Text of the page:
The European Central Bank has taken its biggest step yet in weaning the euro zone economy off years of stimulus but said the economic outlook was still dependent on its lavish monthly purchases of euro zone bonds. Kate King reports.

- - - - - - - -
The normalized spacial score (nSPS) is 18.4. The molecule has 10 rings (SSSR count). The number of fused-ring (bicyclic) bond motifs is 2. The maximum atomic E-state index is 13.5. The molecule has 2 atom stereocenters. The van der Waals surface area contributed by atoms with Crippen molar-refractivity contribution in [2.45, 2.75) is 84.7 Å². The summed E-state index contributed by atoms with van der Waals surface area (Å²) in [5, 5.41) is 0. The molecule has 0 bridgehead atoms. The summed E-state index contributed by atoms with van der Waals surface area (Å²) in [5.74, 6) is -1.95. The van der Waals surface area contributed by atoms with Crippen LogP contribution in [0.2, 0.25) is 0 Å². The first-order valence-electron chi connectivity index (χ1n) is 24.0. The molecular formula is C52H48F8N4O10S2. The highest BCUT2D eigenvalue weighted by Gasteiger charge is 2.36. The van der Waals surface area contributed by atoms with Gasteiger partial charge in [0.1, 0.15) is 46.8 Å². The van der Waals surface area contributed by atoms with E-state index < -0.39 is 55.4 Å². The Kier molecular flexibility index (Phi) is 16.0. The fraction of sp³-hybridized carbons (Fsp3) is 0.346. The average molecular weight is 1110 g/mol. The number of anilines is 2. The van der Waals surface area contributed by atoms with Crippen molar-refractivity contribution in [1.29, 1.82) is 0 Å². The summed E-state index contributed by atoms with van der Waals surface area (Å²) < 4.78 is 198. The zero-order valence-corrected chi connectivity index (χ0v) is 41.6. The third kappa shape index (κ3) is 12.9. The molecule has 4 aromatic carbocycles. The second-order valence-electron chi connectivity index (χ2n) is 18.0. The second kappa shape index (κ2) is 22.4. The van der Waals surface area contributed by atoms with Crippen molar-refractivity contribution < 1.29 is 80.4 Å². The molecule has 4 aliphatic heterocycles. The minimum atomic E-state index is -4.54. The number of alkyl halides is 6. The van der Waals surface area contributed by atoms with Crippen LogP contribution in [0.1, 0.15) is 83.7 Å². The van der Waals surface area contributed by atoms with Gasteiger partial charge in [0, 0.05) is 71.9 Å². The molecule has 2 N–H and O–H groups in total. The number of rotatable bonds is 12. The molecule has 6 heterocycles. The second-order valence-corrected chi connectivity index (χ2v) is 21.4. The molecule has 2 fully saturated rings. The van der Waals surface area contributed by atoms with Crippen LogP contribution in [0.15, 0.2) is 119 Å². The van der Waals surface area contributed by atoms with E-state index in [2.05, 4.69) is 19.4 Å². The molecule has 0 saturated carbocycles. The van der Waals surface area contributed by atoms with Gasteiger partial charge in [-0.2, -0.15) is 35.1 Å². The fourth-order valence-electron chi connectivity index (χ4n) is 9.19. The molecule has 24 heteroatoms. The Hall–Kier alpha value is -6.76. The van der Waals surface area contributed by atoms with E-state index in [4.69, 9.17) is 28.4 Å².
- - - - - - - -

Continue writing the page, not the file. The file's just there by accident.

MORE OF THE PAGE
It was the verbal equivalent of tip-toeing out of a room. The European Central bank opting for gradual change on Thursday. Or as Mario Draghi put it, it's going to 'recalibarate'. (SOUNDBITE) (English) EUROPEAN CENTRAL BANK HEAD, MARIO DRAGHI SAYING: " From January 2018 our net assest purchases are intended to continue at the monthly pace of 30 billion euro until the end of September or beyond" While the ECB IS halving its bond-buying purchases it says it will happily extend its QE programme beyond its fourth year, if necessary. Draghi acknowledged that the euro zone economic outlook had improved, but said core inflation rates remain stubbornly below its 2 percent target - and aren't yet showing signs of an upwards trend (SOUNDBITE) (English) EUROPEAN CENTRAL BANK HEAD, MARIO DRAGHI SAYING: "An ample degree of monetary policy is still necessery for underlying inflation pressures to continue to build up and support headline inflation developments over the medium term." Draghi was clearly hoping to avoid a taper tantrum. Indeed the markets reaction was muted and analysts say it doesn't necessarily present a risk to the value of bonds. SOUNDBITE) (English) WORLD FIRST, CHIEF ECONOMIST, JEREMY COOK, SAYING: "A reduction in the stimulus in the stimulus plan and maybe just an elongation of how long they're going to be buying these bonds for isn't an automatic sell signal. Look at where US Ten year debt is at the moment look at where the guild market is here in the U.K. look at Japanese debt. There's a lot of reasons out there why bond investors will continue to buy into European debt even though the ECB is withdrawing some of its purchases." As for interest rates, they'll remain at their present level until well past the end of asset purchases. This time round the ECB's decision wasn't unanimous, a sign that easy money - is more complex that its name suggests. (SOUNDBITE) (English) WORLD FIRST, CHIEF ECONOMIST, JEREMY COOK, SAYING: this is a decision that has not been taken lightly and that's the gradual reduction of stimulus is going to be is going to be very very slow. The policy still remains accommodative in the European Central Bank to make sure that we don't we don't get any form of taper tantrum like we did in the States back in 2014. ( (SOUNDBITE) (English) WORLD FIRST, CHIEF ECONOMIST, JEREMY COOK, SAYING: You know this is a pox over everyone's house here in the here in the western world is that businesses aren't productive enough employees aren't productive enough and therefore we're not seeing wage increases we're not seeing inflation as a result. The ECB is basically done as much as it can and it will pressure governments to try and pick up the pick up the slack from now from now on.